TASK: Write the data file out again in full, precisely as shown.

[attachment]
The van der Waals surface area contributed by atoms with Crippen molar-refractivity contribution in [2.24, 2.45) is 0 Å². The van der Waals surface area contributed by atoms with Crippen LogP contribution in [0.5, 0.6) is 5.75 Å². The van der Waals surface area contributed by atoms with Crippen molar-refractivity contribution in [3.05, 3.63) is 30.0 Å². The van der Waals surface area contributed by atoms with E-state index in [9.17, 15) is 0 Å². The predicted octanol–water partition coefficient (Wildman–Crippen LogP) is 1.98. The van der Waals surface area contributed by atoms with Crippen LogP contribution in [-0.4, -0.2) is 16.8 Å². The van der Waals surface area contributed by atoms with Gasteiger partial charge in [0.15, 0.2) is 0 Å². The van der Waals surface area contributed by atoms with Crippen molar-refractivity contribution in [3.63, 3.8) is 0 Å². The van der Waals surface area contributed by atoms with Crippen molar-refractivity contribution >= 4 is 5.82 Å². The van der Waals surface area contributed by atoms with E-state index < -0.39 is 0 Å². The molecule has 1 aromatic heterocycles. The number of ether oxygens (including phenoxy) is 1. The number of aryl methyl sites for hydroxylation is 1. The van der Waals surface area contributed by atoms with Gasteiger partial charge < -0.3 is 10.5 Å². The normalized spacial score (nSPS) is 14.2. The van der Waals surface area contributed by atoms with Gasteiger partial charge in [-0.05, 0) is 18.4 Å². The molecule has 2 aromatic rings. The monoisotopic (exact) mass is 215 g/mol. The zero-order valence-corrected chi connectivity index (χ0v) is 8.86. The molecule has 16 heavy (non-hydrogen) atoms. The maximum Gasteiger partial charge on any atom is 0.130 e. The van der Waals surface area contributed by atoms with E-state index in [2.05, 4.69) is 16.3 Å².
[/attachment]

The van der Waals surface area contributed by atoms with Crippen molar-refractivity contribution in [2.24, 2.45) is 0 Å². The van der Waals surface area contributed by atoms with Crippen LogP contribution in [0.5, 0.6) is 5.75 Å². The van der Waals surface area contributed by atoms with Crippen molar-refractivity contribution in [3.05, 3.63) is 30.0 Å². The van der Waals surface area contributed by atoms with E-state index in [9.17, 15) is 0 Å². The predicted octanol–water partition coefficient (Wildman–Crippen LogP) is 1.98. The van der Waals surface area contributed by atoms with Crippen LogP contribution in [-0.4, -0.2) is 16.8 Å². The van der Waals surface area contributed by atoms with Gasteiger partial charge in [0.15, 0.2) is 0 Å². The van der Waals surface area contributed by atoms with Crippen molar-refractivity contribution in [3.63, 3.8) is 0 Å². The van der Waals surface area contributed by atoms with Crippen molar-refractivity contribution >= 4 is 5.82 Å². The van der Waals surface area contributed by atoms with E-state index < -0.39 is 0 Å². The molecule has 1 aromatic heterocycles. The number of ether oxygens (including phenoxy) is 1. The number of aryl methyl sites for hydroxylation is 1. The van der Waals surface area contributed by atoms with Gasteiger partial charge < -0.3 is 10.5 Å². The normalized spacial score (nSPS) is 14.2. The van der Waals surface area contributed by atoms with Gasteiger partial charge in [-0.05, 0) is 18.4 Å². The molecule has 2 aromatic rings. The monoisotopic (exact) mass is 215 g/mol. The zero-order valence-corrected chi connectivity index (χ0v) is 8.86. The molecule has 16 heavy (non-hydrogen) atoms. The maximum Gasteiger partial charge on any atom is 0.130 e. The van der Waals surface area contributed by atoms with E-state index in [2.05, 4.69) is 16.3 Å².